Protection in winter

As a winter vegetable, the leek has a high nutritional value and is not susceptible to frost. Protection is still useful.

A layer of straw or garden fleece is suitable for this. This is particularly recommended when there is a cold frost.

Storage and preservation

Especially when the harvest is very rich and should be brought in immediately, there is simply not enough space in the refrigerator and stomach.

However, the leek can be preserved very easily. To do this, it should be washed, cleaned and cut into slices. Frozen in portions, the leek will keep for at least a year.

Preserving or pickling, however, are not suitable measures.

When is the leek inedible?
Leeks can be harvested for a very long time, regardless of the variety. In the case of winter varieties, not even persistent frost can change that.

But as soon as flowering sets in in spring, the stalks become inedible.
However, if you want to continue growing leek, you can take advantage of the bloom. There are two ways of doing this.

The first option is to obtain seeds after flowering. These can then be used again for cultivation as desired.

The second option is to cut off the inflorescences. About a month after this measure, brood bulbs form around the braids of the leeks. If these are dug up and replanted, the pre-cultivation of the seeds is no longer necessary. This variant only requires a small amount of effort and is therefore particularly recommended.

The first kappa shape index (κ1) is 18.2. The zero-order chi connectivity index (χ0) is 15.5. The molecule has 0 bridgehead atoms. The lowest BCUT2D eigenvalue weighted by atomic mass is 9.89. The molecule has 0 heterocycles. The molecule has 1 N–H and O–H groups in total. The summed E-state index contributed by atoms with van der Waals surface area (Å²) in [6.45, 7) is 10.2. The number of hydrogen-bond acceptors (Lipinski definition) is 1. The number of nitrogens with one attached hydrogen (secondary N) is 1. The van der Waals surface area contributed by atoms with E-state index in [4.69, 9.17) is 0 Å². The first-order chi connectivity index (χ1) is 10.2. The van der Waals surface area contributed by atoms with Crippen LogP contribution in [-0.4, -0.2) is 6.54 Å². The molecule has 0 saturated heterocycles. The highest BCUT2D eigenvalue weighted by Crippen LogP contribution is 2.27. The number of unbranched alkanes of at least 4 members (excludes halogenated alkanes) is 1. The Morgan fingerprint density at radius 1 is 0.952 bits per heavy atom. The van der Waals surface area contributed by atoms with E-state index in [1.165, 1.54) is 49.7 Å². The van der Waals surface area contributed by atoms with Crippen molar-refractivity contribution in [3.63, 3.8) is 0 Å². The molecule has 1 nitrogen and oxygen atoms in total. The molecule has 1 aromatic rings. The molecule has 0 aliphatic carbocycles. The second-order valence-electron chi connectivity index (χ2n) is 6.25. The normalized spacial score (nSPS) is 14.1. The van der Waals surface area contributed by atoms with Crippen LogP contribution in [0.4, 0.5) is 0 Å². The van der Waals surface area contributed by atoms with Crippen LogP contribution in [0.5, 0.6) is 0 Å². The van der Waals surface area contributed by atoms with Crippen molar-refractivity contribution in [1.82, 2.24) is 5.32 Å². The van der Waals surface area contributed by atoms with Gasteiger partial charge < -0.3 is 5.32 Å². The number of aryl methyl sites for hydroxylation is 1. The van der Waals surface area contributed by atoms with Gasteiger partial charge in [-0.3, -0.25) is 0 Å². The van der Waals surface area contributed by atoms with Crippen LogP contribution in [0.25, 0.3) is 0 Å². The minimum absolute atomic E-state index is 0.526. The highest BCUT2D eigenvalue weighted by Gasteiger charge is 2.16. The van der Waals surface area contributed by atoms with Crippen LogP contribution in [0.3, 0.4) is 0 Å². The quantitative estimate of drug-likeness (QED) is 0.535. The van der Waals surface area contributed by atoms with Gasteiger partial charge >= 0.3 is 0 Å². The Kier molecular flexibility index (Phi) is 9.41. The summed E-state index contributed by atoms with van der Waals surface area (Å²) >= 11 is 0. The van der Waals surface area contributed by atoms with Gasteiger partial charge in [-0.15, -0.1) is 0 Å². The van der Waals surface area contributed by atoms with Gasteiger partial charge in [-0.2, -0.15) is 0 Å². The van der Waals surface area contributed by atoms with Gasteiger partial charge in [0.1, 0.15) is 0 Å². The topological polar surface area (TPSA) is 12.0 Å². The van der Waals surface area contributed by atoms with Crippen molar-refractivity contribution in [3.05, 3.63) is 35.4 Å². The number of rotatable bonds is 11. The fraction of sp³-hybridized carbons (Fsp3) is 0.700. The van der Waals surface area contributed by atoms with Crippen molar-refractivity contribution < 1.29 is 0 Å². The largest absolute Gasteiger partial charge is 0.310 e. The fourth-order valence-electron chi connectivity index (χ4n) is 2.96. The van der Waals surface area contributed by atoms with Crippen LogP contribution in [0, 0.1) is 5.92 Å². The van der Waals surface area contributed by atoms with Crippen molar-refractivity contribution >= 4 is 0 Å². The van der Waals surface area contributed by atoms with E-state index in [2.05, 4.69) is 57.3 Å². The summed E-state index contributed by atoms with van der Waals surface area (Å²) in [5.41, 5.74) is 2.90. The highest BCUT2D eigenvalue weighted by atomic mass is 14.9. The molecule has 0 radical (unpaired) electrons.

Typical diseases and pests

Leek is a robust vegetable, but it can still be attacked by diseases and, above all, by pests.

The following are responsible for the most common infestations.

  • Leek grate
  • Lauchmotte
  • Leek leafminer fly
  • Onion fly

Leek rust is manifested by pustules on the leaves that take on yellowish or reddish tones. If the infected parts of the plant are removed, the leeks can still be eaten. Since it is a fungal disease, a lowering of the humidity and a reduced fertilization with nitrogen help.

The traces of the pests, i.e. the leek moth, leek leaf miner and onion fly, are very similar. The larvae of the insects eat passages in the leaves and rods. These can discolor, rot, and even kill the entire crop. Once an infestation has established itself, the affected plants must be removed and destroyed. Subsequent treatment with appropriate pesticides is unavoidable. However, pest prevention is much cheaper and requires less effort. This should be done by two measures.

The first measure concerns the creation of a mixed culture with carrots. In addition, cucumbers and lettuce can be grown. Other types of leek and onion, however, should not be near the leek.
The second measure is the complete deployment of a protective net. Due to their small size, leek leafminers can still cause damage through common plant protection nets. Here it has to be nets with a very narrow mesh size, which is less than half a millimeter.
Such nets in turn restrict extensive ventilation. Therefore, the pouring amount must be adjusted accordingly.

Growing leeks can quickly lead to delicious enrichment in the garden and kitchen. Those who stick to the few measures do not even have to make a lot of effort. However, mistakes in maintenance and gaps in protection are quickly noticeable and should therefore be carefully avoided.